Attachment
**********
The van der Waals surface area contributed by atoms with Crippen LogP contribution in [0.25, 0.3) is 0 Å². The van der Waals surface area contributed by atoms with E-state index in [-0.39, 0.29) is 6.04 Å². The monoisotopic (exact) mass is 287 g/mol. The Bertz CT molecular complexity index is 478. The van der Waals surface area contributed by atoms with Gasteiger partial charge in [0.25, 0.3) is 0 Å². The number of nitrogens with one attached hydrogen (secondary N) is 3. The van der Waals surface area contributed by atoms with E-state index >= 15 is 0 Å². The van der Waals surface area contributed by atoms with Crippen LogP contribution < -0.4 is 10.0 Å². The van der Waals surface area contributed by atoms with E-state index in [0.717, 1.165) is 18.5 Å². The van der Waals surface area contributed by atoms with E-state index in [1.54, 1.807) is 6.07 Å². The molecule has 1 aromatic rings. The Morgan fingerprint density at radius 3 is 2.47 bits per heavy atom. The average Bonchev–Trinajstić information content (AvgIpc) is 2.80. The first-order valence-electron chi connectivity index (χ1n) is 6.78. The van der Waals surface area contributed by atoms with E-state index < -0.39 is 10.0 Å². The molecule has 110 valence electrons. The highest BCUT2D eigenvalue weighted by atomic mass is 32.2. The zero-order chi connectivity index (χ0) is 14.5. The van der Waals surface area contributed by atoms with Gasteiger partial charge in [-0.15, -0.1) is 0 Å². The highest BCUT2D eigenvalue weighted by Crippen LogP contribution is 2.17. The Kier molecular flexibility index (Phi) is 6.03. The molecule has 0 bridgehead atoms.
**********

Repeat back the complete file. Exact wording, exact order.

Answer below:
The van der Waals surface area contributed by atoms with Crippen LogP contribution in [0.25, 0.3) is 0 Å². The van der Waals surface area contributed by atoms with E-state index in [-0.39, 0.29) is 6.04 Å². The monoisotopic (exact) mass is 287 g/mol. The Bertz CT molecular complexity index is 478. The van der Waals surface area contributed by atoms with Gasteiger partial charge in [0.25, 0.3) is 0 Å². The number of nitrogens with one attached hydrogen (secondary N) is 3. The van der Waals surface area contributed by atoms with E-state index >= 15 is 0 Å². The van der Waals surface area contributed by atoms with Crippen LogP contribution < -0.4 is 10.0 Å². The van der Waals surface area contributed by atoms with E-state index in [0.717, 1.165) is 18.5 Å². The van der Waals surface area contributed by atoms with E-state index in [1.54, 1.807) is 6.07 Å². The molecule has 1 aromatic rings. The Morgan fingerprint density at radius 3 is 2.47 bits per heavy atom. The average Bonchev–Trinajstić information content (AvgIpc) is 2.80. The first-order valence-electron chi connectivity index (χ1n) is 6.78. The van der Waals surface area contributed by atoms with E-state index < -0.39 is 10.0 Å². The molecule has 110 valence electrons. The highest BCUT2D eigenvalue weighted by atomic mass is 32.2. The zero-order chi connectivity index (χ0) is 14.5. The van der Waals surface area contributed by atoms with Gasteiger partial charge in [-0.15, -0.1) is 0 Å². The highest BCUT2D eigenvalue weighted by Crippen LogP contribution is 2.17. The Kier molecular flexibility index (Phi) is 6.03. The molecule has 0 bridgehead atoms.